Now the advice for these is to paint it generously onto a prepared surface, whose base colour will show through.  For that I applied a thin skim of filler and coated it a cheap burnt umber.  As you can see in the picture above; up to this point I was still thinking I'd be getting some nice hard packed Mediterranean clay.  Not so.  the Agrellan Badland is a gritty paint; basically with micro crystals filling it in various sizes.  The advice is less to bush on as to splat it on in lumps and move it around - stipple it - to get an uneven coverage.  In fairness this it did well, and once dry the coverage wasn't too bad.

You can see the texture
 At this stage I was curious as to what might be in the paint.  A quick finger test of a small amount revealed that the acrylic carrier was full of, well, grit.  Thankfully it doesn't appear to be microbeads, rather something organic.  So that at least is a good thing.  The size of the particles varied and they would further break down between the finger tips.

Any how, now it was time to apply some highlights to bring out the texture.  I started from a desert sand and worked up in my usual fashion.

Finished, other than static grass
The look?  Well it's pretty good, the combined effect is better than filler alone, but not as textured as fine sand.  It's less uniform which may well appeal to some.  However, and this is a big but, this is a long and expensive way of going about getting the same effect you could have got with either coloured fillers, basetex type products, or just sand and paint.  I'm not convinced this particular product is worth it. Not least as I used about a third of a pot on about the equivalent of a 10x20cm area.  around £1.50's worth.  The filler, sand and acrylic paint for that amount of space might add up to five or ten pence I guess!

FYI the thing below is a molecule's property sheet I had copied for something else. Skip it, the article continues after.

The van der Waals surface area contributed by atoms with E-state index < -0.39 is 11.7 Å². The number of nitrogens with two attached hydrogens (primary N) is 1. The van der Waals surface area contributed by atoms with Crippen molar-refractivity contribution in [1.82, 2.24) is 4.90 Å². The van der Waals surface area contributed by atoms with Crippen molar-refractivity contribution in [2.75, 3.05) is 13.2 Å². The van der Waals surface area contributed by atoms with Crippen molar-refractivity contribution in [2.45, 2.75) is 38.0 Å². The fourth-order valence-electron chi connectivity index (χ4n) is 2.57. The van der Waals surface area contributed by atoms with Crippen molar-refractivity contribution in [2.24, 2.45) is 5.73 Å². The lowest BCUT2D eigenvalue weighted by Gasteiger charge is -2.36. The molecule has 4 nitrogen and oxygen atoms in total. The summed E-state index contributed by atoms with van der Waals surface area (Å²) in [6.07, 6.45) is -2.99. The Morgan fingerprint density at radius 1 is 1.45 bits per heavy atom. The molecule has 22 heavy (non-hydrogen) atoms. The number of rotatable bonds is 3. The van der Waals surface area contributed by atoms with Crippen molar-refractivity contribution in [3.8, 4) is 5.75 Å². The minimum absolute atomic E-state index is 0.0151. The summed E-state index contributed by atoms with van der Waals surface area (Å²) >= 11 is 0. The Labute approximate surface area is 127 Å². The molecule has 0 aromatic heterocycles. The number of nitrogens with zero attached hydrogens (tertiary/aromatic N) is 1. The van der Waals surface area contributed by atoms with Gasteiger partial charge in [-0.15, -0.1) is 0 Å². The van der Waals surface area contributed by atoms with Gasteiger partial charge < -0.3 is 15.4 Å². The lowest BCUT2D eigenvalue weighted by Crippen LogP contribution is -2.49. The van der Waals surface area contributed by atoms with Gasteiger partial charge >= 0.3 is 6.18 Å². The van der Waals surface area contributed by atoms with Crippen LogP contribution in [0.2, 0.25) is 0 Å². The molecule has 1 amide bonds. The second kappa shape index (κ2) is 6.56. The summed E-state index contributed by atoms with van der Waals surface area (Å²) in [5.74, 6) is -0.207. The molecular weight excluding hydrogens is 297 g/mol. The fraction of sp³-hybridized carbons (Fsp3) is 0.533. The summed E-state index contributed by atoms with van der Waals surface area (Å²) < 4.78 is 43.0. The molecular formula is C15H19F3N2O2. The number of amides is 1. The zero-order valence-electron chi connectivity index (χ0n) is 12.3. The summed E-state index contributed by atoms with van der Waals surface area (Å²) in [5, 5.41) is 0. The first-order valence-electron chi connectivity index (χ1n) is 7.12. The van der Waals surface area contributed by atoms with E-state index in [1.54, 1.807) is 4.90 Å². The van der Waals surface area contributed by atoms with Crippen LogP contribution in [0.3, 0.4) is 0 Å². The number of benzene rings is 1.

But I will get a pot of the correct crackle effect paint when I next have a project it would suit, and try that instead.  If that works as it should I cant think of an easy way of replicating the effect and it could be more completely recommended!



Saturday, April 15, 2017

An ordinary tale of Derpabury folk

Fitting around my busiest period in years, painting has very much taken a back seat.  I feel like I say this a lot, but for anyone who is considering a Masters Degree whilst working; this is what it does to your life!  Free time is a luxury.

With a little luxury time I have managed some of the more simple projects open to me, no regiments of Napoleonic troops at present.  Rather I've set to diversifying my Lion Rampant force with some potential additional models to allow it to multitask in Dragon Rampant.

To begin with, a find in 'The Range' led to ideas of providing them with a mighty war beast.  I'll admit at first I had doubts I could do much with this; but it was only a pound:

hmmm
But in fact with a decent paint-job and basing to match the historical elements of the force, it looked at least 50% less awful.

Better.
Added to that I rummaged around for a few bits to add a Wizardling and a grittier beasty.  This is a Reaper Bones Toad Demon with a repurposed Perry Miniatures Monk as a wizard.  They are joined by a limited edition Mantic Games minstrel and a Reaper Bones dog; alongside established models this makes for a unit of, well, whatever one wants I suppose...
 
Thus my Lion Rampant English can now represent the valiant defenders of Derpabury, a fantastical land of knights, wizards and strange beasts.

 
Not much to add; but it's something....